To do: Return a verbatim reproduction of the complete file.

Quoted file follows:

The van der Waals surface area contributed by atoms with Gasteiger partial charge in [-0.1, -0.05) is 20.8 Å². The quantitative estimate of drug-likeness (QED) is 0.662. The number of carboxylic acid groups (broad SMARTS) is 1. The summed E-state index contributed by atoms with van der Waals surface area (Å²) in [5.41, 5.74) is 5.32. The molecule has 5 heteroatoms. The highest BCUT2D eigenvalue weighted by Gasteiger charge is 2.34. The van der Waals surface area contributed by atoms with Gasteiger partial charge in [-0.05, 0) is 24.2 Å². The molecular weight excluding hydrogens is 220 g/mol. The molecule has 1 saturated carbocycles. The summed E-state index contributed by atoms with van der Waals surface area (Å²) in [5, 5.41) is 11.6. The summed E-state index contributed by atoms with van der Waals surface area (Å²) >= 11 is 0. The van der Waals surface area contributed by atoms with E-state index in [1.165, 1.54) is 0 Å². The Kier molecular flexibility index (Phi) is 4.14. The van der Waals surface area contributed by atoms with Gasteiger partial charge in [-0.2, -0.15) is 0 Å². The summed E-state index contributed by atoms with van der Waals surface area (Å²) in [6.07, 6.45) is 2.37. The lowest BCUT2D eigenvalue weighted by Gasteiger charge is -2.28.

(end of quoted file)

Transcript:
The van der Waals surface area contributed by atoms with Gasteiger partial charge in [-0.1, -0.05) is 20.8 Å². The quantitative estimate of drug-likeness (QED) is 0.662. The number of carboxylic acid groups (broad SMARTS) is 1. The summed E-state index contributed by atoms with van der Waals surface area (Å²) in [5.41, 5.74) is 5.32. The molecule has 5 heteroatoms. The highest BCUT2D eigenvalue weighted by Gasteiger charge is 2.34. The van der Waals surface area contributed by atoms with Gasteiger partial charge in [-0.05, 0) is 24.2 Å². The molecular weight excluding hydrogens is 220 g/mol. The molecule has 1 saturated carbocycles. The summed E-state index contributed by atoms with van der Waals surface area (Å²) in [5, 5.41) is 11.6. The summed E-state index contributed by atoms with van der Waals surface area (Å²) >= 11 is 0. The van der Waals surface area contributed by atoms with E-state index in [1.165, 1.54) is 0 Å². The Kier molecular flexibility index (Phi) is 4.14. The van der Waals surface area contributed by atoms with Gasteiger partial charge in [-0.2, -0.15) is 0 Å². The summed E-state index contributed by atoms with van der Waals surface area (Å²) in [6.07, 6.45) is 2.37. The lowest BCUT2D eigenvalue weighted by Gasteiger charge is -2.28.